Although the total number of water-insecure countries in Asia has reduced from 38 to 29 in the last five years, water demand is going to increase by 100 percent by 2050. A new report from the Asian Development Bank, presented this week in Stockholm, outlines the implications.
A recent research publication covering two similar catchments in upland Laos and upland Vietnam found a striking different hydrological situation in each place. What accounts for the difference, and what are the implications for forest management policy?
Debates on the best way to sustainably intensify agriculture have thus far focused on the constraints to adopting new farming technologies. Refocusing research on the actions of farmers could provide a clearer picture of the complex, context-dependent preconditions for sustainable intensification in specific places.
Agriculture has changed significantly in the last few decades, making farmers' lives easier and allowing massive increases in production. However, these changes have come at environmental and social costs: collaborating directly with farmers must be a prerequisite for sustainable intensification.
The strain on agricultural resources will continue to rise in conjunction with food demand and population growth. Will sustainable intensification be the right answer we're looking for? Is it even feasible? Join the discussion.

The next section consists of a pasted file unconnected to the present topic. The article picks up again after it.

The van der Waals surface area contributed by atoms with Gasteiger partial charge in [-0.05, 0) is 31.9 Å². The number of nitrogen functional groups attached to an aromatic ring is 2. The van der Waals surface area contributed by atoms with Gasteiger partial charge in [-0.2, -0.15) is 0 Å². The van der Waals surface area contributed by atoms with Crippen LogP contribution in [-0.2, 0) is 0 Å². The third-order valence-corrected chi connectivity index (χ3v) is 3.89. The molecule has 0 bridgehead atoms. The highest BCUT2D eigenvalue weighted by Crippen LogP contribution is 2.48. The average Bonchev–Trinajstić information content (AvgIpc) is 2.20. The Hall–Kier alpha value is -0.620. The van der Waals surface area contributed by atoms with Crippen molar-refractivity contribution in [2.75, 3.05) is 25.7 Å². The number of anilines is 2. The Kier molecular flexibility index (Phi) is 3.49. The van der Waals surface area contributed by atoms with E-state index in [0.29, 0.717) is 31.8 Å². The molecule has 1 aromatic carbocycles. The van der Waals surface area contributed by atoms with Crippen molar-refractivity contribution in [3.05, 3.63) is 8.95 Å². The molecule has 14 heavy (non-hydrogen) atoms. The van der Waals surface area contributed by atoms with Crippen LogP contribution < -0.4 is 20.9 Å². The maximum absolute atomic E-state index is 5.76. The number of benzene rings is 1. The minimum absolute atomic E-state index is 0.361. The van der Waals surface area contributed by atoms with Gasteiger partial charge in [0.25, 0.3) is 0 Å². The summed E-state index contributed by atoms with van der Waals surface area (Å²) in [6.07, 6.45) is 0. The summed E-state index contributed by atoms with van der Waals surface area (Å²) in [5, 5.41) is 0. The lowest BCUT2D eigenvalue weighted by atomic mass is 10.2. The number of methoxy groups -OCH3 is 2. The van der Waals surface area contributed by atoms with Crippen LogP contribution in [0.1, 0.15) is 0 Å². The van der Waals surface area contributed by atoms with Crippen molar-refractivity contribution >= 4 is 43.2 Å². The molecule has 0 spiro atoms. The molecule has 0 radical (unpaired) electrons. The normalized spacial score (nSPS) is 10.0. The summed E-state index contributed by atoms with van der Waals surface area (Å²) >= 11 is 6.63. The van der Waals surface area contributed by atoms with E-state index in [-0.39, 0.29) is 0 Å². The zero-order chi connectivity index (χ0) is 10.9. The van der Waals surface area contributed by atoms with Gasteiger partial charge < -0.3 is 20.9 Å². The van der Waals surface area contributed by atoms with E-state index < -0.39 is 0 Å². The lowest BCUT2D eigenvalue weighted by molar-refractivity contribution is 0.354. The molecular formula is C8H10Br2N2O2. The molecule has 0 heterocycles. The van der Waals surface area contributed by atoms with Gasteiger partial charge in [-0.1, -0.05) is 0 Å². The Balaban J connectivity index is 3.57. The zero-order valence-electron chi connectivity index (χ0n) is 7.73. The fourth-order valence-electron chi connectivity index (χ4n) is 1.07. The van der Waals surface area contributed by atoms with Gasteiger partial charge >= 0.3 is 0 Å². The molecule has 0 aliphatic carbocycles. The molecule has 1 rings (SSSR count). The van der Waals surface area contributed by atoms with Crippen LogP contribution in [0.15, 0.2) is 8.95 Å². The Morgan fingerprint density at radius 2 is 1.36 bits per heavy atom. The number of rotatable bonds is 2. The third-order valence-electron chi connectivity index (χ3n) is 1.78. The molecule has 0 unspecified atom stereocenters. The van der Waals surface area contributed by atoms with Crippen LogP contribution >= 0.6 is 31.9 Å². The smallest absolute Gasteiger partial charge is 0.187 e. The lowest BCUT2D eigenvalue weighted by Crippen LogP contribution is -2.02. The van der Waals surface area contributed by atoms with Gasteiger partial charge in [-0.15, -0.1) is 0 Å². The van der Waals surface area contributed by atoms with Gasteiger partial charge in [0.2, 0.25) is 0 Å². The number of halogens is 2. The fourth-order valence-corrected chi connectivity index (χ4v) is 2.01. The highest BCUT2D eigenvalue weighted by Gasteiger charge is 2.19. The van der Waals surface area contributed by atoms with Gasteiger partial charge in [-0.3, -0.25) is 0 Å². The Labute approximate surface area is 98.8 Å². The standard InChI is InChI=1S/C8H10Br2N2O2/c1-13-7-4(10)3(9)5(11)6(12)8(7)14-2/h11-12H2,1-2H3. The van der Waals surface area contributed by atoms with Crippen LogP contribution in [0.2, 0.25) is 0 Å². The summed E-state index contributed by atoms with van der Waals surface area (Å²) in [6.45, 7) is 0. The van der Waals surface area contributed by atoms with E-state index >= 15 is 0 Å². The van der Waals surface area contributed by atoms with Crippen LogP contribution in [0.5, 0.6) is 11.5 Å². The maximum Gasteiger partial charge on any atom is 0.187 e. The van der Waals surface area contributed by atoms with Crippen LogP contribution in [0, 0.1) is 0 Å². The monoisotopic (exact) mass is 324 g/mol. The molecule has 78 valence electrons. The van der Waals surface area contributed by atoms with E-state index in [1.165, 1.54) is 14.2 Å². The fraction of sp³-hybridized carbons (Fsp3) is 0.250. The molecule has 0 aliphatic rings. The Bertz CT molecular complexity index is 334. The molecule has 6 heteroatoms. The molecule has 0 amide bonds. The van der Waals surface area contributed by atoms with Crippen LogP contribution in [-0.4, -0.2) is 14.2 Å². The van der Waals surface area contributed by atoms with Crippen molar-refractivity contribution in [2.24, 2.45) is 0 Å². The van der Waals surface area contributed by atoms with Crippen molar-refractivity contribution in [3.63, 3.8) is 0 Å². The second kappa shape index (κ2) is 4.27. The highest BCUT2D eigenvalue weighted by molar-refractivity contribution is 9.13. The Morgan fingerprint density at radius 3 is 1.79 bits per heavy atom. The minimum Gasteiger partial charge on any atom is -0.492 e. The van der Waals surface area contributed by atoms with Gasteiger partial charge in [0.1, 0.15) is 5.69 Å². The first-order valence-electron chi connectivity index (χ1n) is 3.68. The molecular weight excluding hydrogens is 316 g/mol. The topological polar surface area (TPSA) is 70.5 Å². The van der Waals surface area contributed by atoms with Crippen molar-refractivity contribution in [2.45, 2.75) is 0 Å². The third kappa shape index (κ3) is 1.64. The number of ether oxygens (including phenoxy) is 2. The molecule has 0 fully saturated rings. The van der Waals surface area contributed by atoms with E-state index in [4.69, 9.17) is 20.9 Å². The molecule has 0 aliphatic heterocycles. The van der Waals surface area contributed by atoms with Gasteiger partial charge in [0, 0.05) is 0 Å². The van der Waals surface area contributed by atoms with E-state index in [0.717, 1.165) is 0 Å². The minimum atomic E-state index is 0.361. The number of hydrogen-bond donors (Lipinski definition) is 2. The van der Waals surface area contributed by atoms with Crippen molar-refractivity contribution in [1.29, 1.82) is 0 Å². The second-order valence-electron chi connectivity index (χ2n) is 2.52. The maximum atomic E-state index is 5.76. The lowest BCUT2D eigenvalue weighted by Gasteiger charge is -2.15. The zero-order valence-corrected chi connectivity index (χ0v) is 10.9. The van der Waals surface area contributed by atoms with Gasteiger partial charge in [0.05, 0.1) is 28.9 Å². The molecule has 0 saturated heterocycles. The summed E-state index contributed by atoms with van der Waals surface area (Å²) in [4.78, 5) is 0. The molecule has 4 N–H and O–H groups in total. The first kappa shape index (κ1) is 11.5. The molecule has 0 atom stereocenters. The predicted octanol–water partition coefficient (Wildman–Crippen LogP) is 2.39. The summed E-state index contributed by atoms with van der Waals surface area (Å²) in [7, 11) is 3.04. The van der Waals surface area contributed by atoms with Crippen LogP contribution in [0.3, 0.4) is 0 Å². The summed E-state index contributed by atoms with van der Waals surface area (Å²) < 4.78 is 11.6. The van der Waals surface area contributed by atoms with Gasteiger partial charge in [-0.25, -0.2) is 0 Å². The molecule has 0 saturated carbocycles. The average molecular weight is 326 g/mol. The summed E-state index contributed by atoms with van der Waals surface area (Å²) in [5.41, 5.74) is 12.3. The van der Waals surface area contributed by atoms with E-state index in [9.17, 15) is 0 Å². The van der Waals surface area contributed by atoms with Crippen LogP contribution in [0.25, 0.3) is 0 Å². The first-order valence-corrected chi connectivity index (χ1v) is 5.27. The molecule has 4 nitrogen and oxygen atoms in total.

Cacti could be the new jatropha. There is a buzz in some biofuel circles that these desert succulents are set to become the next wonder energy crop -- yielding prodigious quantities of biomass for biogas fermentation to generate electricity in the semi-arid lands of Africa and elsewhere.
Just one week before World Wetlands Day, at a meeting in Myanmar, Environment Ministers of the Greater Mekong Subregion reaffirmed their commitment to “green” economic growth. The challenge they recognized is ensuring not only sustainable growth but also inclusive and shared growth.